Three Ways Rudin Is Investing In Its Buildings
Show us a landlord who looks for building materials that'll outlast brick, and we'll show you a long-term owner. (Limestone seems to be working for the pyramids.) Here's how NYC's legendary long-hauler Rudin Management is investing in its 36 buildings (10M SF of office and 4M SF of residential).
1) Developing its own technology
VP Michael Rudin tells us it's piloting the first operating system for the built environment, Di-BOSS, which links all of a building's networks. Developed with Columbia University and Finmeccanica, it lets landlords and even large tenants watch and control operations. One building, 560 Lexington Ave, used 30% less energy during a heat wave. (We've beaten you, sun.) Di-BOSS uses fancy algorithms (that's where Columbia came in) to help determine the best wake-up and go-to-sleep times for buildings. Finmeccanica subsidiary Selex eventually will sell the product, and Rudin also hopes to use it in residential. Fun fact: Rudin was one of the first firms to fully wire a building for Internet after CEO Bill Rudin and COO John Gilbert read Nicholas Negroponte's Being Digital in 1995.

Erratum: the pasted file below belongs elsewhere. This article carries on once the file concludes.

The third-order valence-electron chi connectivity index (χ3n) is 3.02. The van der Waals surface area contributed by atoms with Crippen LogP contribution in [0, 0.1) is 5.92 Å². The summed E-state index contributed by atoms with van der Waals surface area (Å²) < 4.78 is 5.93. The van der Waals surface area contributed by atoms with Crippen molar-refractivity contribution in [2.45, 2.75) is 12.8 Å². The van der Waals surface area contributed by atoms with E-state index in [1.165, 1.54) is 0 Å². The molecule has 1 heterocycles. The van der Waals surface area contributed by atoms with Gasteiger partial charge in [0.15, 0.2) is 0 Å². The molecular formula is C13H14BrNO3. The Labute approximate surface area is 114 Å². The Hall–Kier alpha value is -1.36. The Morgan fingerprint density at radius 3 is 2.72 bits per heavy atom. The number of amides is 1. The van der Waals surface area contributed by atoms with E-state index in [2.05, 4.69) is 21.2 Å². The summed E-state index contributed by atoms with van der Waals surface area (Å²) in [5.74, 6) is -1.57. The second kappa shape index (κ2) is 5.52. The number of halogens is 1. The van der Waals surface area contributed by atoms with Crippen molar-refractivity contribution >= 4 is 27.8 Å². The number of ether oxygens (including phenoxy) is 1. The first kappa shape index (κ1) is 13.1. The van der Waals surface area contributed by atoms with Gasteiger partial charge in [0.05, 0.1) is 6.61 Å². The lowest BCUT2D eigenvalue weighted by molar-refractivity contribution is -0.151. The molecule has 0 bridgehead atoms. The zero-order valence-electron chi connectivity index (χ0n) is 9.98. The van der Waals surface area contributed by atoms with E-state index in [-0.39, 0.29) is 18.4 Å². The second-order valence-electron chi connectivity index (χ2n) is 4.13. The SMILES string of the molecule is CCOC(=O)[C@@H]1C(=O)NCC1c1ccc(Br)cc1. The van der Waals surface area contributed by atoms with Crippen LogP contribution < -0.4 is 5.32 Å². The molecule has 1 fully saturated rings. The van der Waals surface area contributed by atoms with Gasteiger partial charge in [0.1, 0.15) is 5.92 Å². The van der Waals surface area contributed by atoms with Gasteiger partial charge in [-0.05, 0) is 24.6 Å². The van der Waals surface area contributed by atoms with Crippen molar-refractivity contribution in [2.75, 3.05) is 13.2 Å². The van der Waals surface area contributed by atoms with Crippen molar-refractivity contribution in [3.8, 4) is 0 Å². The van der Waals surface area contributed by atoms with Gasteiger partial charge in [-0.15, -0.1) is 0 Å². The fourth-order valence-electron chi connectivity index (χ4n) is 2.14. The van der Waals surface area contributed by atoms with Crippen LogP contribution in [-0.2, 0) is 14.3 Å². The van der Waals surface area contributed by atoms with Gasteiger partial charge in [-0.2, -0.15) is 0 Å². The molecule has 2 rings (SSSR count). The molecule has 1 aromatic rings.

2) Turning to terra cotta
Rudin is investing $90M in the 1M SF, 600-apartment 215 E 68th St, which includes a terra cotta rain screen (popular in Europe but never used on a large-scale building in the States) rather than replacing the brick. The new skin hangs a few inches off the wall, and the air that flows through forces moisture out through the panels. The price difference is minimal, Michael says, but the terra cotta lasts longer. The facade delivered this summer, and now Rudin is renovating the lobby, adding a gym and children's play room, and sprucing up the driveway and landscaping. Michael also tells us the company just leased 13k SF in the building to Grace's Marketplace.
3) Giving virtual tours
Over at The Greenwich Lane, Rudin is doing for residential what tech companies like 42Floors and View the Space do for commercial: giving potential buyers iMax-worthy virtual tours of what their space could look like. Michael says this redevelopment has such a variety of units that it's hard to sell off floor plans this early (condos will deliver from late '15 through the first half of '16), so Rudin uses an iPad-like, 80-inch screen to show potential condo buyers floor plans, renderings, and even views. It's pre-certified Gold for LEED for Neighborhood Development (the first pre-certified resi one in Manhattan) and tracking Gold for New Construction. It's also got "ubiquitous Wi-Fi," meaning each unit can have its own secure network and use all those cool home automation tools you see in commercials.